<name>-<version>-worker.zip). Uninstalled workers can be installed by right clicking on them, extracting your zip into the API Server's worker directory
If you are developing a new worker, adding a correctly named zipped copy of it to the apiserverupdates directory in the custom folder (often accessible via the File manager in iCM) will allow you to deploy it to the API Server. You'll then need to include appropriate configuration for it in the API Server configuration file.
As already mentioned, the configuration you send to the API Server is held in a file in the icm\custom\apiserverconfigs directory. Use this file to set up your workers and supply them with any optional or additional configuration.
We've included an annotated version of our standard configuration file, which contains information about the workers and how their various parameters. There's also lots of information in the API Server and Worker Configuration section of this site.
Once changes have been made to an API Server, including changing the configuration file that it uses, select "Save this server" from the action panel then right click and "Send Configuration" to the server for the changes to take effect.
If you encounter a problem with an API Server, you should first check the configuration it is using. The easiest way to see the actual configuration being used is from within the API Server Console. The top level menu item "Settings" shows the configuration for the API Server. Clicking on a worker and then the cog icon shows the configuration for that worker.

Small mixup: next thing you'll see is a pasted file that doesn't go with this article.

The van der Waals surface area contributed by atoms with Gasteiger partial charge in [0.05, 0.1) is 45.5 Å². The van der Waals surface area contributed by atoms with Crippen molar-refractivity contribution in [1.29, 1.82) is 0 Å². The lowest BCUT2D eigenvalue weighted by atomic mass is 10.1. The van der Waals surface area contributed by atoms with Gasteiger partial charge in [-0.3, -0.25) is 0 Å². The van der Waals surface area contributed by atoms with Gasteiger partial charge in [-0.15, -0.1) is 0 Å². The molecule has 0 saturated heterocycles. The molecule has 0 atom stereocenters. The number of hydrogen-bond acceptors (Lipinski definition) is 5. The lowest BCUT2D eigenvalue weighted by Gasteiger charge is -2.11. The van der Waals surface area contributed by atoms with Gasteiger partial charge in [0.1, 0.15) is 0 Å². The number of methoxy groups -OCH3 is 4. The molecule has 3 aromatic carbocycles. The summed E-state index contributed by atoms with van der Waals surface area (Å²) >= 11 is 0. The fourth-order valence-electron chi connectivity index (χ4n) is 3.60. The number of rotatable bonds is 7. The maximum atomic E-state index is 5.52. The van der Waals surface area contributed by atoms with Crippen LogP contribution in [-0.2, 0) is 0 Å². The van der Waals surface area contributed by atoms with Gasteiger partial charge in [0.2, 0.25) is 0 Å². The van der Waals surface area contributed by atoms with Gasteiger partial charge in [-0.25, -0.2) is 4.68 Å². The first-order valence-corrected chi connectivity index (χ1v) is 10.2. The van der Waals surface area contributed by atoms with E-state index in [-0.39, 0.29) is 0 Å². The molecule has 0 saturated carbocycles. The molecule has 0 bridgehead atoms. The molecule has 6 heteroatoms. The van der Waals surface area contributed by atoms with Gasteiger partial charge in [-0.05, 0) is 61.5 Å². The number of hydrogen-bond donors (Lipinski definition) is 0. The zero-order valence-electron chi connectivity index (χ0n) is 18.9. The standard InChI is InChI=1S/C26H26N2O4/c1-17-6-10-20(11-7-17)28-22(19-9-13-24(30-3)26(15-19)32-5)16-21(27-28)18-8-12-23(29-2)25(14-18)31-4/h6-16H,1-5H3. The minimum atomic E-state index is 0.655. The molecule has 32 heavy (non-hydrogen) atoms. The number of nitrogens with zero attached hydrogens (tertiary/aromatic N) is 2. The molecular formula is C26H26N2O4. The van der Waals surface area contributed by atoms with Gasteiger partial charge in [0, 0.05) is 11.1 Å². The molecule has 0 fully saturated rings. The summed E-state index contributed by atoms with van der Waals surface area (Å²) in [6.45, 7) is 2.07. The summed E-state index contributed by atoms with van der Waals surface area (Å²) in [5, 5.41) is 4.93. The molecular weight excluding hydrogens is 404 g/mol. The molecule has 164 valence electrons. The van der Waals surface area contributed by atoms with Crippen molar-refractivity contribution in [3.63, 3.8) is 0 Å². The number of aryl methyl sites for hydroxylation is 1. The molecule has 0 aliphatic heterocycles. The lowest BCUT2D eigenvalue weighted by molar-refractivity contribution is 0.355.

When an API Server is first installed it is in an open state with no running workers. The first configuration file you send to it not only starts up your chosen workers, but also sets up environment information, security, and IP restrictions (using the addresses set in your security keys). A common mistake made during installation is to send the configuration to the API Server before setting up the security, effectively locking iCM out of the API Server's management access.
If you do lock iCM out of an API Server, you will need to manually delete the configuration files. To do this you'll need access to the file system where the API Server is installed, then:
- Stop the iCM v10 API Server Service
- Remove all of the lastGood*Config.json files from E:\iCM10\APIServer\data\ (or wherever your API Server is installed)
- Start the iCM v10 API Server Service again
- Send the configuration to the API Server from iCM, with the correct IP addresses added to the MANAGER security key (all the previously removed lastGood* files will be recreated)
Mistakes in your configuration, or errors when deploying and developing brand new workers, may also cause connection failures. To restore an API Server to a working state follow the four steps above, removing the configuration, restarting, then sending known working configuration to it.
The delivery servers section should list all servers serving iCM subsites managed by this installation. The URLs entered for these subsites can be used by iCM to clear the cache on those servers. Further functionality may be added to this area in future releases.
Creating Delivery Servers
To add a delivery server to the list click "Create a delivery server" in the action panel. You'll need to set the following:
|The host name of the server
|iCM will assign a random ID to the server
|A URL iCM can use to connect to the server